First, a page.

The theology found in the disputed books is contrary to the theology found in the 66 books of the Bible. Tobit 12:9 is an example of this because it teaches that a person can acquire salvation through financial offerings, “For almsgiving saves from death and purges away every sin. Those who give alms will enjoy a full life.”

Protestants believe that the Bible is very clear that God’s grace alone saves sinners. Ephesians 2:8-9 reads, “For by grace you have been saved through faith. And this is not your own doing; it is the gift of God, not a result of works, so that no one may boast.” (ESV)

Another theological conflict is the doctrine of purgatory. 2 Maccabees teaches the doctrine and practices associated with it, like praying for the dead and collecting financial offerings for the church so that the dead can be saved from sin (Macc. 12:41-45; Bar. 3:4).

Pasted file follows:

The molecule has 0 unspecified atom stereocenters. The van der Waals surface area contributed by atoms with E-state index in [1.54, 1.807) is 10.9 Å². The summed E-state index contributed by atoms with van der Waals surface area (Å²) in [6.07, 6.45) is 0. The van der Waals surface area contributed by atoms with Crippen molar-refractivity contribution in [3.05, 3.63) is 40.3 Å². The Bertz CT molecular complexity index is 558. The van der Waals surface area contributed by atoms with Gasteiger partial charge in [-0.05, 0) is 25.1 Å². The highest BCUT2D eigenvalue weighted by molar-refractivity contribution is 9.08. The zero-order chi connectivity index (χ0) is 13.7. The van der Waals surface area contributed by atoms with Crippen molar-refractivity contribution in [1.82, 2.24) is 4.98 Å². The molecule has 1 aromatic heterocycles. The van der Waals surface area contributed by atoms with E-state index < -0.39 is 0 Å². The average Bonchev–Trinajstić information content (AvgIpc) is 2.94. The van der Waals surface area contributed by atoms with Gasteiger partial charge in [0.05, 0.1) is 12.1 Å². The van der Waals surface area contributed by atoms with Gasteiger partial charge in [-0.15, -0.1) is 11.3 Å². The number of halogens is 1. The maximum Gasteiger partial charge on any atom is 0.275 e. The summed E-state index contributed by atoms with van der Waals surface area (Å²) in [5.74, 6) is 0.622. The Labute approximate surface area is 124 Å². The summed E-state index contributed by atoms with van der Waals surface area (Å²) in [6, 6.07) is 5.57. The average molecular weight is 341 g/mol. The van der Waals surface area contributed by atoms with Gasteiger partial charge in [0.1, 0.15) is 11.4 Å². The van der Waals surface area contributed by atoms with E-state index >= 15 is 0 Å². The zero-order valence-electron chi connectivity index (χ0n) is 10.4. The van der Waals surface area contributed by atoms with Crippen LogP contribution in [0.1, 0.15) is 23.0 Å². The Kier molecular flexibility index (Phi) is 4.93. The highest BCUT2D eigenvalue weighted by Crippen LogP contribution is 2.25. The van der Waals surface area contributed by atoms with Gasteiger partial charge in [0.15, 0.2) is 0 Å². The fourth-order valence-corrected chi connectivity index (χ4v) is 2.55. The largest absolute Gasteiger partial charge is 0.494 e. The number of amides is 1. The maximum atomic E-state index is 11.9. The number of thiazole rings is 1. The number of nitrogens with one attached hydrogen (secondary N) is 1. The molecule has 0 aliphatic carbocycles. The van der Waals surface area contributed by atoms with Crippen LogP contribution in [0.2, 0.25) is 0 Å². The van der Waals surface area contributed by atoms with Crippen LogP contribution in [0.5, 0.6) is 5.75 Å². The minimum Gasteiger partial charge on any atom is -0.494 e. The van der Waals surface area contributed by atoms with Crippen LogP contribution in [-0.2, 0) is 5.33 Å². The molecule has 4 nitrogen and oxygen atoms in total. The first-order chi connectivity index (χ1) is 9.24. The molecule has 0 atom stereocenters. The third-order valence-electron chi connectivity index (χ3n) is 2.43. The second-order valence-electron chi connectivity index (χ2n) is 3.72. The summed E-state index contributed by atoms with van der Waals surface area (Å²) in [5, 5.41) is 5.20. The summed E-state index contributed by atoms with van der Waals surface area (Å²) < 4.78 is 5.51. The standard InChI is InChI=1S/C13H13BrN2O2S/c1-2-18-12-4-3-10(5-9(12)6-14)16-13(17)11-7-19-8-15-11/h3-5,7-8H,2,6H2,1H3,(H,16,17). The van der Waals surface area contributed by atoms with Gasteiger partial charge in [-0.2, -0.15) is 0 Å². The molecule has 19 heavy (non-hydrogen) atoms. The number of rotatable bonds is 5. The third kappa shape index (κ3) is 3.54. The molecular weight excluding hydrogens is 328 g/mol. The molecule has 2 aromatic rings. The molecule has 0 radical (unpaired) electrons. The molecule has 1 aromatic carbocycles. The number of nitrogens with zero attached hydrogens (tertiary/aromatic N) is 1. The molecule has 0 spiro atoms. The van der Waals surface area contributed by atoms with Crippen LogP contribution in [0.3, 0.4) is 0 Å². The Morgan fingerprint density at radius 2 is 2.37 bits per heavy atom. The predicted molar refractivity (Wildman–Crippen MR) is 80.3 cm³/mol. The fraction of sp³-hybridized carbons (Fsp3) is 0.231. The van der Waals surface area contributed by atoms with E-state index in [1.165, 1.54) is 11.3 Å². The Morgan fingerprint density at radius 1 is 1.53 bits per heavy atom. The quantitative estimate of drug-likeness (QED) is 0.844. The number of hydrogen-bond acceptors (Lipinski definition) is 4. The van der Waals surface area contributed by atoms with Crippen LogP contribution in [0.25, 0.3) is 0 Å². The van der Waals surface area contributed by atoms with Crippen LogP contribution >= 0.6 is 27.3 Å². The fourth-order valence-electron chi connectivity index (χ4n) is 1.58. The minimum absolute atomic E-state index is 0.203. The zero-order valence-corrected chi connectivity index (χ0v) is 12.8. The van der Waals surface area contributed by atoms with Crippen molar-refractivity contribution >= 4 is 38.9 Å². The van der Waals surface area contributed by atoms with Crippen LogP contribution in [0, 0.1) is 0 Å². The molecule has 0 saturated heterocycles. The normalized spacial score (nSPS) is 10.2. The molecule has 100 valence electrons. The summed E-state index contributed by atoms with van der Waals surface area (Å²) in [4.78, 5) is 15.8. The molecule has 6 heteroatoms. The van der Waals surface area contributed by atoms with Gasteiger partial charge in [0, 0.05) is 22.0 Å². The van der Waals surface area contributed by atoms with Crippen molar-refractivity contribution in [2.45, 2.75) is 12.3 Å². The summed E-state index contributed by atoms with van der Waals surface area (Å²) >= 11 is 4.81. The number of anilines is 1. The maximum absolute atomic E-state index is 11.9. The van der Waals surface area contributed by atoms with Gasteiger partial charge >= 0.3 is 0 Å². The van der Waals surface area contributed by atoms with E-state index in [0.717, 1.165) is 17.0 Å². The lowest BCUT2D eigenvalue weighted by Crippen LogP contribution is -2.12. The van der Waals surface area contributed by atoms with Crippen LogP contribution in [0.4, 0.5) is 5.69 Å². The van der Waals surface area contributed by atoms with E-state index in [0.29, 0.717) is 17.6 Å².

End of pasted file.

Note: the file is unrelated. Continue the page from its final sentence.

Baruch 3:4 reads, “O Lord Almighty, the God of Israel, hear now the prayer of the dead of Israel, and of their children, that have sinned before thee, and have not hearkened to the voice of the Lord their God, wherefore evils have cleaved fast to us.” (NAB)

Also see Do Catholics Read the Bible? to learn more.

New Testament writers never quote the books in question. Jesus, Paul, Peter, John, and other teachers in the New Testament quote from most of the books in the Old Testament, and often from the Septuagint translation. However, they never quote from any of the disputed books. Some argue that Paul alludes to certain passages in the disputed books. But because he does not use a quote, the source is less certain.